“Often by the time this stuff is discovered it’s too late and the damage has already been done.

“The major buzzword around the place is the ‘environment’ so that’s why I can’t understand why more isn’t being done about this behaviour.

“It’s environmental crime at its most heinous. We teach children in every school about the importance of protecting our environment and yet adults who should know better are ravaging our countryside and rivers all in the pursuit of profit.

“This is not a victimless crime – it’s hard-working taxpayers who are burdened with the enormous clean-up costs.”

Fuel smuggling has been big business especially in border areas for decades and the profits are believed to have been used to fund terror groups, particularly the Provisional IRA.

One of the most notorious smugglers was Thomas ‘Slab’ Murphy who was allegedly a member of the IRA Army Council.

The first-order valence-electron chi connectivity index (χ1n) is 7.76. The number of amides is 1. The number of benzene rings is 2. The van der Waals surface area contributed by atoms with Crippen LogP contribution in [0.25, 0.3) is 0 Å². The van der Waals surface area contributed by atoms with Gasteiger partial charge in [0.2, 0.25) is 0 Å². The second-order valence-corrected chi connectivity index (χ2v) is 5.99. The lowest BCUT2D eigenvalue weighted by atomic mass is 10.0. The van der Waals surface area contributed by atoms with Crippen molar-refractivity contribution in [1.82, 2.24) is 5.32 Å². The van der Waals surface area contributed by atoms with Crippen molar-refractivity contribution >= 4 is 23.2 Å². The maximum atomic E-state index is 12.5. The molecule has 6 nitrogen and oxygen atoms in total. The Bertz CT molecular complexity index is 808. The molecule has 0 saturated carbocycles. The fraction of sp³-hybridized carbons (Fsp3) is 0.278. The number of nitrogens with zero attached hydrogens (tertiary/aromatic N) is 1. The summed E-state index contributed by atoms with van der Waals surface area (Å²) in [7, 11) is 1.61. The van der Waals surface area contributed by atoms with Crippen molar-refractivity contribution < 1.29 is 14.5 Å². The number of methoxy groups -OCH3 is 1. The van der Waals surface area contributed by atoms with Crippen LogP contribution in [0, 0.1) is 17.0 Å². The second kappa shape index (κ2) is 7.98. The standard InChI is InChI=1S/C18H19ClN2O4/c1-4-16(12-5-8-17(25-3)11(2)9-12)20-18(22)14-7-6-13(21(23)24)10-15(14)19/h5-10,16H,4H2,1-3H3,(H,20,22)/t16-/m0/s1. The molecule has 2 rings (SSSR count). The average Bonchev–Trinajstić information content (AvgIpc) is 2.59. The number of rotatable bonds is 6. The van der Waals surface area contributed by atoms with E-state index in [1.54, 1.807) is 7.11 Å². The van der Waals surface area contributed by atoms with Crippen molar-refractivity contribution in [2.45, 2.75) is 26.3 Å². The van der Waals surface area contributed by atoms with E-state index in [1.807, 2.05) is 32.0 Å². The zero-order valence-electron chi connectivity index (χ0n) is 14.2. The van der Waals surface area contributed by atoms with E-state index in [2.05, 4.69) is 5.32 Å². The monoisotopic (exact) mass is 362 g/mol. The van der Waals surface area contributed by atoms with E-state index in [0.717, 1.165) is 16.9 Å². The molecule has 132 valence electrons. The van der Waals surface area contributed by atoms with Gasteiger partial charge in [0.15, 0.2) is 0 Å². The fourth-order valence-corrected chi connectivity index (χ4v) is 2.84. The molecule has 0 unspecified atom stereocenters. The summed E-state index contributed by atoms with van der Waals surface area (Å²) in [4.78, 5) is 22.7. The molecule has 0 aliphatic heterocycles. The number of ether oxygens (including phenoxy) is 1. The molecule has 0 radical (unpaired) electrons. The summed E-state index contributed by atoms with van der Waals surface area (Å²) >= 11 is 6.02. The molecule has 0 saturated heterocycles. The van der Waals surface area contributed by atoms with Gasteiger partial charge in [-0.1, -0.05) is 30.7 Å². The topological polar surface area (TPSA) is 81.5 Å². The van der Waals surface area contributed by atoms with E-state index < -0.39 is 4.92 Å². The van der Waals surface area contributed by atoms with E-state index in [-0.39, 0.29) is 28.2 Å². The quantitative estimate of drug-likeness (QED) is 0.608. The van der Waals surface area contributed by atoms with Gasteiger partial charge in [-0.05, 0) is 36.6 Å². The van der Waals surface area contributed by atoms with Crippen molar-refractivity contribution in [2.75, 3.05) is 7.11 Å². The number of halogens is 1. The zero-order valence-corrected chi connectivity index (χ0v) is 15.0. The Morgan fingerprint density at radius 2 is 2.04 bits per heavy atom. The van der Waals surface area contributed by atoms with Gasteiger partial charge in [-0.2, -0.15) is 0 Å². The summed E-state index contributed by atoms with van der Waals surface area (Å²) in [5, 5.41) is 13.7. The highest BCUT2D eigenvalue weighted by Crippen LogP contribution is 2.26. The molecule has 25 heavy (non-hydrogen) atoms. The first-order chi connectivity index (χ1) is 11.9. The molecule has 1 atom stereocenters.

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Key figure: Thomas ‘Slab’ Murphy

Key figure: Thomas ‘Slab’ Murphy

Key figure: Thomas ‘Slab’ Murphy

Murphy was named as a key figure in the fuel smuggling industry in British government files which were made public a few years ago.

When gardaí finally raided his cross-border farm they discovered an oil pipe that straddled the border and could flow either way with illegal fuel – depending on which country had the cheapest prices.

Up to one-eighth of Northern Ireland’s total petrol consumption was ending up across the border, officials in the North had estimated.

Between April 1989 and September 2005, 16 seizures and detections of smuggled fuel were linked to individuals known to ‘Slab’ Murphy.